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Dear Chairman Leatherman and Members of the Committee: We strongly urge the Senate to reject funding cuts, approved by the South Carolina House of Representatives, imposed on the College of Charleston and the University of South Carolina Upstate, because of objections to assigned reading. The proposed cuts of $52,000 and $17,142, respectively, represent the amounts spent on reading programs for incoming students; some members of the legislature object to the programs’ spending because selected books contain lesbian, gay, bisexual and transgender themes. Penalizing state educational institutions financially simply because members of the legislature disapprove of specific elements of the educational program is educationally unsound and constitutionally suspect: it threatens academic freedom and the quality of education in the state, and could well expose the state to potential liability on First Amendment grounds. It is axiomatic that government officials may not inhibit the expression of ideas and opinions simply because they dislike or disapprove of them. “If there is a bedrock principle underlying the First Amendment, it is that the government may not prohibit the expression of an idea simply because society finds the idea itself offensive or disagreeable.” Texas v. Johnson, 491 U.S. 397, 414 (1989). “[A]bove all else, the First Amendment means that government has no power to restrict expression because of its message, its ideas, its subject matter, or its content.” Police Dep’t of Chicago v. Mosley, 408 U.S. 92, 95 (1972). These principles have particular force in an academic setting: Our Nation is deeply committed to safeguarding academic freedom, which is of transcendent value to all of us and not merely to the teachers concerned. That freedom is therefore a special concern of the First Amendment, which does not tolerate laws that cast a pall of orthodoxy over the classroom…. The classroom is peculiarly the “marketplace of ideas” …. “Teachers and students must always remain free to inquire, to study and to evaluate, to gain new maturity and understanding; otherwise our civilization will stagnate and die.” Keyishian v. Board of Regents of the University of the State of New York, 385 U.S. 589, 603 (1967) (citations omitted). A larger interest is served by enforcing Constitutional principles in the academy: “educating the young for citizenship is reason for scrupulous protection of Constitutional freedoms of the individual, if we are not to strangle the free mind at its source and teach youth to discount important principles of our government as mere platitudes.” West Virginia Board of Education v. Barnette, 319 U.S. 624, 638 (1943). The presentation of an idea in an academic setting is not an endorsement, any more than a museum’s decision to display a religiously-themed work implies endorsement of a religious view by the museum. Students are free to agree or disagree with what they read and hear in a university setting. And they do, often vigorously, as anyone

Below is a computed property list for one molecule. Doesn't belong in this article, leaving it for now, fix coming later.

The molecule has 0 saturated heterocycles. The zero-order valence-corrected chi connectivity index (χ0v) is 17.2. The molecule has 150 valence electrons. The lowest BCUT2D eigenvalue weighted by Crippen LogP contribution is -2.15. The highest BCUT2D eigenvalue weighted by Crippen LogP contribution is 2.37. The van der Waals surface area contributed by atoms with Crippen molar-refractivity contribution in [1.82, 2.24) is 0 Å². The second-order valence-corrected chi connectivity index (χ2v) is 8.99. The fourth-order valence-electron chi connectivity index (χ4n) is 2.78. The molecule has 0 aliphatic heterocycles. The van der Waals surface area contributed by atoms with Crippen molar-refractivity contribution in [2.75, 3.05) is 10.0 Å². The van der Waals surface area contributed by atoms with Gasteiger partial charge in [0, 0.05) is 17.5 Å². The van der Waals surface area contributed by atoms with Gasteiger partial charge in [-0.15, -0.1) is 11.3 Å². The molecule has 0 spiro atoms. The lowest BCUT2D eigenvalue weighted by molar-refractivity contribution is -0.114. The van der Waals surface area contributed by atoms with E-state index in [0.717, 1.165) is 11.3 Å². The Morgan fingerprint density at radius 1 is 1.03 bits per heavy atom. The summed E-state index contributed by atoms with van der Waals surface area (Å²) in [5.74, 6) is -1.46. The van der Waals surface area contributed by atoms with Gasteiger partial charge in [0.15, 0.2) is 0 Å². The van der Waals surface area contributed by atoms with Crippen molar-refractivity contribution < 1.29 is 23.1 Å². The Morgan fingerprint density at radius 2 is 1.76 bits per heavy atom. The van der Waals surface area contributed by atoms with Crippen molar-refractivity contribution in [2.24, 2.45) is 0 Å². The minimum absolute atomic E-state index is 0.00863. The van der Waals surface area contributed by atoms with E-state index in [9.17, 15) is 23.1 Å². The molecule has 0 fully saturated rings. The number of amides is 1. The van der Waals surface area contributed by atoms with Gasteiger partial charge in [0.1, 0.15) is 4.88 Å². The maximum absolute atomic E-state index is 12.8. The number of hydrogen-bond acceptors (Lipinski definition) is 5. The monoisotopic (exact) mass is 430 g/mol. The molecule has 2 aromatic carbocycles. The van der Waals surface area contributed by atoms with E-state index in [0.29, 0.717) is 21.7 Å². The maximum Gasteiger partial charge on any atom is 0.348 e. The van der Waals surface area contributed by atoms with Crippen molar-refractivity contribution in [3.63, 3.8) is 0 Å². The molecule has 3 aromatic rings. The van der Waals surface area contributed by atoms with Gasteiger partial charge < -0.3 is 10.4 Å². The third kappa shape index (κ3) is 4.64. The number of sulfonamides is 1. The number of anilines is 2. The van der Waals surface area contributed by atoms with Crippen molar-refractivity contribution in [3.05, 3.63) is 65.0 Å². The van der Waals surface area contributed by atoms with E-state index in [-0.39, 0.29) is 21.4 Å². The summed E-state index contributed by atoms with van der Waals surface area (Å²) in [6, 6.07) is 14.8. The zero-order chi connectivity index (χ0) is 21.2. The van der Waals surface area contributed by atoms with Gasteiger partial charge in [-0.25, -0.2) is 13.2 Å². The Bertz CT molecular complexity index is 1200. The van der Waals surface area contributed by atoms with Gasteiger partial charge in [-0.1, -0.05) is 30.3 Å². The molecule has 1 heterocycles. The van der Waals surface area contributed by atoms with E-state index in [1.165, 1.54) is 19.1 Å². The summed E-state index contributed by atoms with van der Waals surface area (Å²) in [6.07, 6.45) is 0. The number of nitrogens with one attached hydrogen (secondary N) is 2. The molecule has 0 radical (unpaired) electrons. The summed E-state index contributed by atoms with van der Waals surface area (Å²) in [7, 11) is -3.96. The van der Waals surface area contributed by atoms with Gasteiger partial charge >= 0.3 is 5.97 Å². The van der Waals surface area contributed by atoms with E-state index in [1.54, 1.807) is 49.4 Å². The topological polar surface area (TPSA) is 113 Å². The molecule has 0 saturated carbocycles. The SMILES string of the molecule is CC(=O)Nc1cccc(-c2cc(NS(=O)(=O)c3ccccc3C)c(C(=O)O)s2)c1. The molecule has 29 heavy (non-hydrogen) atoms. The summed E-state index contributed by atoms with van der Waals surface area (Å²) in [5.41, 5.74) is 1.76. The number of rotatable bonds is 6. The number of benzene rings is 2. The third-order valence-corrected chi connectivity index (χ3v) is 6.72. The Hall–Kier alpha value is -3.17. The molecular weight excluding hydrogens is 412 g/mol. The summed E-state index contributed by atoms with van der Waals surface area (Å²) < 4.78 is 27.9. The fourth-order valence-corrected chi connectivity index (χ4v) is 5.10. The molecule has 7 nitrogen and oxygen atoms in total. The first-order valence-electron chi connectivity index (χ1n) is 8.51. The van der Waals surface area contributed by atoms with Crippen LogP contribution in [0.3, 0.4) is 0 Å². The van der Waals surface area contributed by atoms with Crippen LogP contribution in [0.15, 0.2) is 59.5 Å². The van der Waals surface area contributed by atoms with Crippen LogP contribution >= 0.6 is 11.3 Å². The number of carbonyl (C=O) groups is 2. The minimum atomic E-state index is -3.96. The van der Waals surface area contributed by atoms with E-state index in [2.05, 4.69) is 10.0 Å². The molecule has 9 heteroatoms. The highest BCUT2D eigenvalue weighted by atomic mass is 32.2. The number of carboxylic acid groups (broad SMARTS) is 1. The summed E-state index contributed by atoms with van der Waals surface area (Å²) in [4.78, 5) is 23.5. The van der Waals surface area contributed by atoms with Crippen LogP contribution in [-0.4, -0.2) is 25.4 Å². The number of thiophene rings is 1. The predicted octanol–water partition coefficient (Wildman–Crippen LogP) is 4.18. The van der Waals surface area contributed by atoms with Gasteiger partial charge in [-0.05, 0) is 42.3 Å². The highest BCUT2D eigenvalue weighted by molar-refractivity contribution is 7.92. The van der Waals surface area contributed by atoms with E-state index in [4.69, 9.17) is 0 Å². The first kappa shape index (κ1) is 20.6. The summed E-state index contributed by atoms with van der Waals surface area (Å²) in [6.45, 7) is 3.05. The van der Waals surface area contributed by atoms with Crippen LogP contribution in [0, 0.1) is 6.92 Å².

who has set foot on a vibrant college campus in recent past is well aware. Moreover, it is the right of faculty, based on their disciplinary and pedagogical expertise, to develop curriculum and assign books free of outside political interference by legislators who lack such expertise. Cf. Demers v. Austin, No. 11-35558, --- F.3d ----, 2014 WL 306321, at *7 (9th Cir. Jan. 29, 2014) (holding that academic speech by public university faculty is protected under the First Amendment); Adams v. Trs. of the Univ. of N.C.-Wilmington, 640 F.3d 550, 562 (4th Cir. 2011) (same). The proposed budget cuts undermine the fundamental mission of higher educational institutions, which is critical analysis and free and unfettered debate. Lawmakers may not be best equipped to make informed curricular decisions or to assess the pedagogical value of instructional materials; allowing political pressure to interfere with the education offered in state institutions will only destroy confidence in those institutions. Legislative efforts to control discussion and debate in a university setting are ill-advised, both legally and educationally. They would erode academic freedom, compromise the quality of education, and violate a basic tenet of the First Amendment: “If there is any fixed star in our constitutional constellation, it is that no official, high or petty, can prescribe what shall be orthodox in politics, nationalism, religion or other matters of opinion.” West Virginia Board of Education v. Barnette 319 U.S. at 642. We strongly urge you to retain full funding to the College of Charleston and the University of South Carolina Upstate. Sincerely,
Joan Bertin, Executive Director National Coalition Against Censorship Rosemary G. Feal, Executive Director Modern Language Association Chris Finan, President American Booksellers Foundation for Free Expression Judy Platt, Director Free Expression Advocacy Association of American Publishers Barbara Jones, Director Office for Intellectual Freedom American Library Association
Victoria Middleton, Executive Director ACLU of South Carolina Henry Reichman, First Vice-President and Chair, Committee A on Academic Freedom and Tenure American Association of University Professors Trevor Dawes, President Association of College and Research Libraries Charles Brownstein, Executive Director Comic Book Legal Defense Fund Kent Williamson, Executive Director National Council of Teachers of English